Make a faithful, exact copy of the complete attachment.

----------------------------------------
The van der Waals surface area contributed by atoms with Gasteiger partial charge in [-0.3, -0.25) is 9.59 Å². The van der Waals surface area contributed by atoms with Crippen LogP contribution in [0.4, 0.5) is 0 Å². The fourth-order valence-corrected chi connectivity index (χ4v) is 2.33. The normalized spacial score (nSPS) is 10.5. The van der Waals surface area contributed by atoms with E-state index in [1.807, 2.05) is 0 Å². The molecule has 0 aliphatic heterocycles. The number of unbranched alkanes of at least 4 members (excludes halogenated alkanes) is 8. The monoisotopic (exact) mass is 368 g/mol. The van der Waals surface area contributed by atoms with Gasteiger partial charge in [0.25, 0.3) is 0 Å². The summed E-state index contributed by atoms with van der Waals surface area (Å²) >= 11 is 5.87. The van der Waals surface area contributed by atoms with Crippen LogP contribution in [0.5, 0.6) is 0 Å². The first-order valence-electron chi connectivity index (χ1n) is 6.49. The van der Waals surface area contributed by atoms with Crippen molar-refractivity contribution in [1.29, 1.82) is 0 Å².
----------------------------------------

The van der Waals surface area contributed by atoms with Gasteiger partial charge in [-0.3, -0.25) is 9.59 Å². The van der Waals surface area contributed by atoms with Crippen LogP contribution in [0.4, 0.5) is 0 Å². The fourth-order valence-corrected chi connectivity index (χ4v) is 2.33. The normalized spacial score (nSPS) is 10.5. The van der Waals surface area contributed by atoms with E-state index in [1.807, 2.05) is 0 Å². The molecule has 0 aliphatic heterocycles. The number of unbranched alkanes of at least 4 members (excludes halogenated alkanes) is 8. The monoisotopic (exact) mass is 368 g/mol. The van der Waals surface area contributed by atoms with Gasteiger partial charge in [0.25, 0.3) is 0 Å². The summed E-state index contributed by atoms with van der Waals surface area (Å²) >= 11 is 5.87. The van der Waals surface area contributed by atoms with Crippen LogP contribution in [0.5, 0.6) is 0 Å². The first-order valence-electron chi connectivity index (χ1n) is 6.49. The van der Waals surface area contributed by atoms with Crippen molar-refractivity contribution in [1.29, 1.82) is 0 Å².